As far as erotic-obsession dramas go, we live in a dull margarine age, an era of low-cal olive spread. So it’s bracing to revisit that great shocker of yesteryear, Bernardo Bertolucci’s Last Tango in Paris from 1972. Nobody makes sex films like this any more, with the exception of France’s Catherine Breillat, who actually has a minor acting role here. The fantastically earnest story is about Paul (Marlon Brando), a damaged, grieving widower who meets up with freewheeling hippie-chick Jeanne (a heartbreakingly vulnerable-looking Maria Schneider) to cauterise his spiritual agony with regular anonymous sex in a Paris apartment. These sessions skiff out to the wilder shores of despair and degradation, and include the legendary butter-assisted sodomy; Brando later returns the compliment by allowing Schneider to do the same thing to him with two fingers, sans Kerrygold, an act rendered even more piquant by his later revelation that he has “a prostate like an Idaho potato”.
What a bizarre film it is, capable of delivering some shocks, certainly, but possessing not power exactly, but a fascinating, unevolved clumsiness. Brando confronts the audience like a bull behind the china shop counter, and his extraordinary, old-fashioned charisma is what keeps you watching. That face is hyperreal in its leonine handsomeness. And you don’t see it clearly at first. Like Don Corleone receiving petitioners in his inner sanctum or Colonel Kurtz in his cave, this is one of Brando’s crepuscular roles, a brooding creature of the shadows, from which the first recognisable thing is the nasal-strangulation of the voice. Later he morphs into Cagney, a premonition of his final top-of-the-world moment in Maria’s apartment, and he unleashes a hilarious hammy English accent, whose cadences give him Olivier’s camp self-possession.
The sex is mostly fully clothed, although Maria gets entirely naked for a bathing scene, displaying some old-school luxuriant pubic hair; and Brando gets his great, flabby 40-something bum out for the final scene in the tango bar when he “moons” an outraged proprietress who is attempting to throw him out. Thankfully, this is the nearest thing to nudity he has. The sodomy scene, incidentally, gives us a candid “pelvic thrusting” shot of the sort that Kirby Dick, in his excellent 2006 documentary about movie censorship, This Film Is Not Yet Rated, tells us that the Motion Picture Association of America now considers absolutely beyond the pale, clothed or not.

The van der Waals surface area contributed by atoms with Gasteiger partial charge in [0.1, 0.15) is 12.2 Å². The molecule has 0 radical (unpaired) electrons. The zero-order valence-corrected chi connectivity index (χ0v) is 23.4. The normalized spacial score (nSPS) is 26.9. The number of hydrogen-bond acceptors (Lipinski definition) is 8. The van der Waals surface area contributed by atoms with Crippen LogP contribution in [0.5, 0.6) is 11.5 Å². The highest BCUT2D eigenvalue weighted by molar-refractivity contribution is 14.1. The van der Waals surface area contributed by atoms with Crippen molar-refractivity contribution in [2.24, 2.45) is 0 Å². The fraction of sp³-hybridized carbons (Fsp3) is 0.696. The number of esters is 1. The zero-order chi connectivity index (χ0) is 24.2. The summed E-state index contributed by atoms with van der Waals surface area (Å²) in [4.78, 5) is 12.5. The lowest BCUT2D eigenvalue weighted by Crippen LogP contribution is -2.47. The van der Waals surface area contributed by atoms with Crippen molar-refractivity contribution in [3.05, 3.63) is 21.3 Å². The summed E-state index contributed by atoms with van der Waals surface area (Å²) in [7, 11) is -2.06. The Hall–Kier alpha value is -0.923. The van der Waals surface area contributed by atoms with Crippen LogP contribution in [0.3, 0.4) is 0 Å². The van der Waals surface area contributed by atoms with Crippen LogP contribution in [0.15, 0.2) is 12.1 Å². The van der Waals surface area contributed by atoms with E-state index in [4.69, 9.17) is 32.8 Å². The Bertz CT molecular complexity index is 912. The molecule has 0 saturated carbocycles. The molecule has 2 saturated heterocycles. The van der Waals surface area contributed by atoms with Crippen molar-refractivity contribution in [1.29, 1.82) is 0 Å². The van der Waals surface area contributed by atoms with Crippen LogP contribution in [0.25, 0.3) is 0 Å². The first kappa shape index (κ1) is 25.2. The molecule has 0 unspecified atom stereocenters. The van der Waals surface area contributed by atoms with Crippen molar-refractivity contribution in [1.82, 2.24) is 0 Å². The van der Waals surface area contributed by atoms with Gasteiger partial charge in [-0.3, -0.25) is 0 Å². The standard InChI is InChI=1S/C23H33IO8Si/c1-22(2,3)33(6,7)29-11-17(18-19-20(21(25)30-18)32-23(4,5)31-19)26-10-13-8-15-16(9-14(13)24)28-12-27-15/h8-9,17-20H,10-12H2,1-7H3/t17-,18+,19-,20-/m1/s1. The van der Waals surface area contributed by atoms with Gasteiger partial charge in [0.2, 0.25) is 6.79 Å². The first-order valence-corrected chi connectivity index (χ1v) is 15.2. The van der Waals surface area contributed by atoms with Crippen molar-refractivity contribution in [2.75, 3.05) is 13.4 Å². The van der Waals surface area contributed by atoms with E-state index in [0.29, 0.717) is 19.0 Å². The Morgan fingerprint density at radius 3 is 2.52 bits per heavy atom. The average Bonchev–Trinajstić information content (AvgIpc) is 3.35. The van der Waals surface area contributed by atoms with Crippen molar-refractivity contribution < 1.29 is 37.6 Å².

Despite the legend that has grown up around the film, it is not simply about claustrophobic shagging in the one flat. Occasionally, they leave their Alex Comfort zone, and this is where the movie picks up dramatic speed. Schneider comes from a well-to-do family; her father was an army officer in Algeria in the 1950s. She has a callow, irritating film-maker boyfriend (Jean-Pierre Léaud) – whose callow irritatingness unfortunately seeps into movie’s texture a bit. He intends to make a drama-documentary about their lives together, perpetually showing up with a camera-crew in tow.
Paul turns out to have run a low-price hotel with his late wife, who committed suicide, for reasons that remain unclear, after an affair with one of the guests. Artfully, Bertolucci allows us to suspect that Paul may have actually murdered his wife, at which point the movie assumes the air of an impossibly explicit Hitchcock thriller, perhaps with a screenplay by Patrick Hamilton. Brando has a tremendous scene with Massimo Girotti, who plays Marcel, his wife’s lover, with whom she appeared to have enjoyed gently uxorious evenings in matching dressing gowns. Paul thoughtfully tries on one of the dressing gowns, and the two rival males sit on Marcel’s bed, in these same gowns: an unexpectedly sweet, sad scene. The most extraordinary moment comes when Paul’s dead wife is shown bizarrely lying in state in one of the hotel rooms while he rants and raves over her corpse. An almost Buñuelian nightmare. With lines like “put your fingers up the ass of death until you feel the womb of fear”, this movie is easily mocked. It probably deserves it. But in its raw, artless, innocently self-important way it packs a punch. You’ll know when you’ve been tango’d.